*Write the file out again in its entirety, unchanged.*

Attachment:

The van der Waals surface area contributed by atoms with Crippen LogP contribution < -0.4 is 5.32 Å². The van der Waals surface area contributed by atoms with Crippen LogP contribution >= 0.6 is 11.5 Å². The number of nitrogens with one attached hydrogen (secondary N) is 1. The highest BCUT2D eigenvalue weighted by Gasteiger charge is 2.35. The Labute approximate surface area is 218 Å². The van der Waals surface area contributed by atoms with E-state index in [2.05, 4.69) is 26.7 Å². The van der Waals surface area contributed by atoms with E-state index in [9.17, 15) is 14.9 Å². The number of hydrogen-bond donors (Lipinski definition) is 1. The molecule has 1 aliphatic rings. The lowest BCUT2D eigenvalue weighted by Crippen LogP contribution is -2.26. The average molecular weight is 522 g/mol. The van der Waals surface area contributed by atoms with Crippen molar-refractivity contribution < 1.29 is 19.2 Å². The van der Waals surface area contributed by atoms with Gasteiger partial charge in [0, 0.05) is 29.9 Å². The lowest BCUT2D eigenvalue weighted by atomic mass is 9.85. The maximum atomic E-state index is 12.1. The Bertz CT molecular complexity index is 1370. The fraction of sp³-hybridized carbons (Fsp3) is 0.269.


The van der Waals surface area contributed by atoms with Crippen LogP contribution < -0.4 is 5.32 Å². The van der Waals surface area contributed by atoms with Crippen LogP contribution >= 0.6 is 11.5 Å². The number of nitrogens with one attached hydrogen (secondary N) is 1. The highest BCUT2D eigenvalue weighted by Gasteiger charge is 2.35. The Labute approximate surface area is 218 Å². The van der Waals surface area contributed by atoms with E-state index in [2.05, 4.69) is 26.7 Å². The van der Waals surface area contributed by atoms with E-state index in [9.17, 15) is 14.9 Å². The number of hydrogen-bond donors (Lipinski definition) is 1. The molecule has 1 aliphatic rings. The lowest BCUT2D eigenvalue weighted by Crippen LogP contribution is -2.26. The average molecular weight is 522 g/mol. The van der Waals surface area contributed by atoms with Crippen molar-refractivity contribution < 1.29 is 19.2 Å². The van der Waals surface area contributed by atoms with Gasteiger partial charge in [0, 0.05) is 29.9 Å². The lowest BCUT2D eigenvalue weighted by atomic mass is 9.85. The maximum atomic E-state index is 12.1. The Bertz CT molecular complexity index is 1370. The fraction of sp³-hybridized carbons (Fsp3) is 0.269.